You might've heard about the homeless man in OH with a "golden voice" whose fortunes changed overnight after a video of him speaking was posted online (see below). The next day, offers of lucrative voice-over work in commercials and other major projects flooded in.
I'm certainly very happy to see a person who's been down on their luck be shown a modicum of concern by the surrounding world, but I find the extremeness of the case emblematic of what's wrong with American media discussions of poverty. As I wrote on Facebook when I shared this article, "The problem is that this heart-warming case isn't really very inspiring when you think about it. A homeless person shouldn't have to have some extraordinary talent in order to have a shot at survival. Are the many thousands of people (many with families) who lack a 'golden voice' undeserving of a second chance?"
I'm reminded at this juncture of Will Smith's film "The Pursuit of Happiness", which was a profoundly flawed and in some respects downright reactionary treatment of the subject. Yes, its tear-jerking portrayal of the struggles of a man to provide for himself and his son in a hostile world might inspire some reflection about the harshness of life for America's poor on the viewer's part, but that bit of consciousness-raising is quickly undone by how the movie sidesteps the freakish atypicality of this real-life case (i.e., landing an internship with a top brokerage firm and then beating the odds and stiff competition to snag a job as an investment banker, all while homeless), how it–bizarrely in a film with its ostensible message of compassion and understanding–doesn't so much as hint at how many equally deserving and hardworking people (and families) are out there who never get a chance to pull themselves out of poverty, much less achieve the American Dream. Given the resources available to and the challenges bedeviling most people in a comparable position, that film's deus ex machina happy ending was only barely less improbable a conclusion than the hero finding, say, Alladin's lamp.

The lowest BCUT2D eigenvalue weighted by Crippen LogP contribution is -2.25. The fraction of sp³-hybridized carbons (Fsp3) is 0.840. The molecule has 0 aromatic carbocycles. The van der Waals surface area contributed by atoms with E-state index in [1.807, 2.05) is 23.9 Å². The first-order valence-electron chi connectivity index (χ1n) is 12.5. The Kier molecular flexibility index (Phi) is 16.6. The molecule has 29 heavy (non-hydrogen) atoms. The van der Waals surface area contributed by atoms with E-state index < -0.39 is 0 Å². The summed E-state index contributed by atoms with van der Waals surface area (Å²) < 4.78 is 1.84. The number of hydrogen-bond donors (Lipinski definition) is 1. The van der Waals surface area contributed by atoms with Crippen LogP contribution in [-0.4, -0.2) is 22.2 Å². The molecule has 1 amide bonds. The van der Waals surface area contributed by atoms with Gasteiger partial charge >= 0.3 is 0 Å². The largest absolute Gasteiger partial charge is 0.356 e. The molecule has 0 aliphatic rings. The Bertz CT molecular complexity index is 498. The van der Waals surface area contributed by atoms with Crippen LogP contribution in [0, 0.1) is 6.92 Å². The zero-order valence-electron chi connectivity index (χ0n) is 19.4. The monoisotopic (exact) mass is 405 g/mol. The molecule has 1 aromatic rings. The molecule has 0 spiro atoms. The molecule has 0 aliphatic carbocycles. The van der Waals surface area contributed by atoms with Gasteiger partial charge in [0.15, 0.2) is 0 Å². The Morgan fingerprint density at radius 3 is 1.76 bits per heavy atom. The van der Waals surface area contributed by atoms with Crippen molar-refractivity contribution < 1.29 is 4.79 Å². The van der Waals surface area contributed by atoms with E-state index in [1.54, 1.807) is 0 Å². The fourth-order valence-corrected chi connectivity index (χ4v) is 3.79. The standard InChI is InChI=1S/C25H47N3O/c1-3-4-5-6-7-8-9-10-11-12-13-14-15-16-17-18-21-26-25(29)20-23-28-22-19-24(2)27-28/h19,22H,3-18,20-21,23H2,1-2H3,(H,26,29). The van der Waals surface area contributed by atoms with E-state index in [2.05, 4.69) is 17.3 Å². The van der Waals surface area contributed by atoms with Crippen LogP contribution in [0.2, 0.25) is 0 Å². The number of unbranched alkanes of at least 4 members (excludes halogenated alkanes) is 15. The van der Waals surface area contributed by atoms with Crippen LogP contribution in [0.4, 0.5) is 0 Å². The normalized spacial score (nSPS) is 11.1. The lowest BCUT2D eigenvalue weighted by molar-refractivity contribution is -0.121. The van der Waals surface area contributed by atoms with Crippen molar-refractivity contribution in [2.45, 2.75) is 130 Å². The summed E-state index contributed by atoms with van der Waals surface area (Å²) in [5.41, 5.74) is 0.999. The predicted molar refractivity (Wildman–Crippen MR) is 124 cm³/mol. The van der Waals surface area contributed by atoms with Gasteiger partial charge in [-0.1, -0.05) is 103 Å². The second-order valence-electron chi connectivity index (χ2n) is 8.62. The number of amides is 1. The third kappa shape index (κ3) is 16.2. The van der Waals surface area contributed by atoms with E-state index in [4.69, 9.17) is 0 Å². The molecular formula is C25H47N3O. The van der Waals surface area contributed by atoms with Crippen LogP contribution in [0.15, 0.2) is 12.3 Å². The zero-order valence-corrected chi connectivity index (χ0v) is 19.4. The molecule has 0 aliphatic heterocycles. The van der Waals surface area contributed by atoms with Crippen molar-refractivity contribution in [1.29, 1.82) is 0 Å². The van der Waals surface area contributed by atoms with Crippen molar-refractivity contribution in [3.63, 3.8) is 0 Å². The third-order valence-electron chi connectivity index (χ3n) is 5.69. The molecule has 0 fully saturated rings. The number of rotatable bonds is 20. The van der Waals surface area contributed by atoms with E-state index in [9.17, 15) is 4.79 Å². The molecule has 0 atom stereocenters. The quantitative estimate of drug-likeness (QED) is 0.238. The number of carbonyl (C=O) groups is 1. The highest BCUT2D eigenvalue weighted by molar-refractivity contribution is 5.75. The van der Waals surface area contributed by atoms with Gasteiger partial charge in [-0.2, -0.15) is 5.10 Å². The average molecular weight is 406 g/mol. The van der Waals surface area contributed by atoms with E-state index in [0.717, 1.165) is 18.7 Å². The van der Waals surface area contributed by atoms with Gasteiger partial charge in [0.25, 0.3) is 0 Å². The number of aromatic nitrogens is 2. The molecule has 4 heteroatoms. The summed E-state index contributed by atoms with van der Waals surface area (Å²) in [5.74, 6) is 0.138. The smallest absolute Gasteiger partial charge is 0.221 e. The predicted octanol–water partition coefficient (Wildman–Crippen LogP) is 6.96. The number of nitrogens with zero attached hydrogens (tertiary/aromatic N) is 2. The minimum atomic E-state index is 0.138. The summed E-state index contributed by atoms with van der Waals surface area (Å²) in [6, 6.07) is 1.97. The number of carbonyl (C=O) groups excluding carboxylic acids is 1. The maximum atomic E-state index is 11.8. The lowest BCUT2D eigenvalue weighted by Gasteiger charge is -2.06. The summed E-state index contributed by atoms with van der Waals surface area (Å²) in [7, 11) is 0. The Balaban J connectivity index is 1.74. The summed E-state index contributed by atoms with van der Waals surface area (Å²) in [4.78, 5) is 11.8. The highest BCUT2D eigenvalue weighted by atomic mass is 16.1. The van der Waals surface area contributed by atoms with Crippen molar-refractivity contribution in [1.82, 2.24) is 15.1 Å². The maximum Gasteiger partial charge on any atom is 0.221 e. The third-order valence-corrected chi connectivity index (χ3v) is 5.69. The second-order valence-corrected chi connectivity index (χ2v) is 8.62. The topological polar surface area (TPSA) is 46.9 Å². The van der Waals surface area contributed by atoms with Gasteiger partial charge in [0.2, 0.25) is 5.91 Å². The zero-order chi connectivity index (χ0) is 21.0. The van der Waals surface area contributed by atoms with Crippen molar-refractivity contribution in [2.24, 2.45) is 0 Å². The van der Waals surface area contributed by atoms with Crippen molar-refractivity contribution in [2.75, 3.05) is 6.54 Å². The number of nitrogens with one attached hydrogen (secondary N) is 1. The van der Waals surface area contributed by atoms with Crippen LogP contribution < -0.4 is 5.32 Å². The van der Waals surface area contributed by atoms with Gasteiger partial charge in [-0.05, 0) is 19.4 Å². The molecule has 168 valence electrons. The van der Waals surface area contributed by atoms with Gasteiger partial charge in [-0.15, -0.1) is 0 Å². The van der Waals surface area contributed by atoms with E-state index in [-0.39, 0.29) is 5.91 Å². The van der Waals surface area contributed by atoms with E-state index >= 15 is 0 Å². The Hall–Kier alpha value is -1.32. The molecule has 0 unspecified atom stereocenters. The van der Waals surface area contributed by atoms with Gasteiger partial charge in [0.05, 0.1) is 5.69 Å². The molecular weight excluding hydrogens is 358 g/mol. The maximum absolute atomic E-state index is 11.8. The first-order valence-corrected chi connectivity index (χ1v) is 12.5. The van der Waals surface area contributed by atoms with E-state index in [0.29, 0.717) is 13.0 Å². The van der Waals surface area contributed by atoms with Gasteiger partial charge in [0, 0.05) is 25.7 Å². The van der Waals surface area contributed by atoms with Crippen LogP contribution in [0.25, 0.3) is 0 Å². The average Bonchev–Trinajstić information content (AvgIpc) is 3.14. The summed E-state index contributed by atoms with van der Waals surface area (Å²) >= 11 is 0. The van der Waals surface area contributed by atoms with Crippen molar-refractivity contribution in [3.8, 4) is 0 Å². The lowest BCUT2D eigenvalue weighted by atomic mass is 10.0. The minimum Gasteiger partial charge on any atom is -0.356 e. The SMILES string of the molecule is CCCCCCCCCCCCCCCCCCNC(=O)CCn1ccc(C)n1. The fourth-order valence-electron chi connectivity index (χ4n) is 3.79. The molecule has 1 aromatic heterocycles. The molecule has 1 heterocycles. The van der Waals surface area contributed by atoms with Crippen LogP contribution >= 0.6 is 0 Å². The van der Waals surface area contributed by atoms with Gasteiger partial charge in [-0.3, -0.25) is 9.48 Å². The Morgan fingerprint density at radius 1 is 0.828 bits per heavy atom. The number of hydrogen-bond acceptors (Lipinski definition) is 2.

But that's what passes for socially conscious film making at the big studios. As with so many of Hollywood's pseudo-sympathetic treatments of poverty–Don't get me started on Leonardo DeCaprio's agonizingly schmaltzy, maddening stupid and sociologically upside-down "Titanic."–"The Pursuit of Happiness" ultimately whitewashes these social problems more than it throws light on them.
A homeless man from Ohio who quickly became a celebrity thanks to his smooth announcing voice indicates it's been challenging dealing with the rush of fame.
He became famous practically overnight after The Columbus Dispatch posted a web video of him earlier this week. Williams had found himself on the streets in Columbus after his life was ruined by substance abuse, but he says he has been sober for more than two years.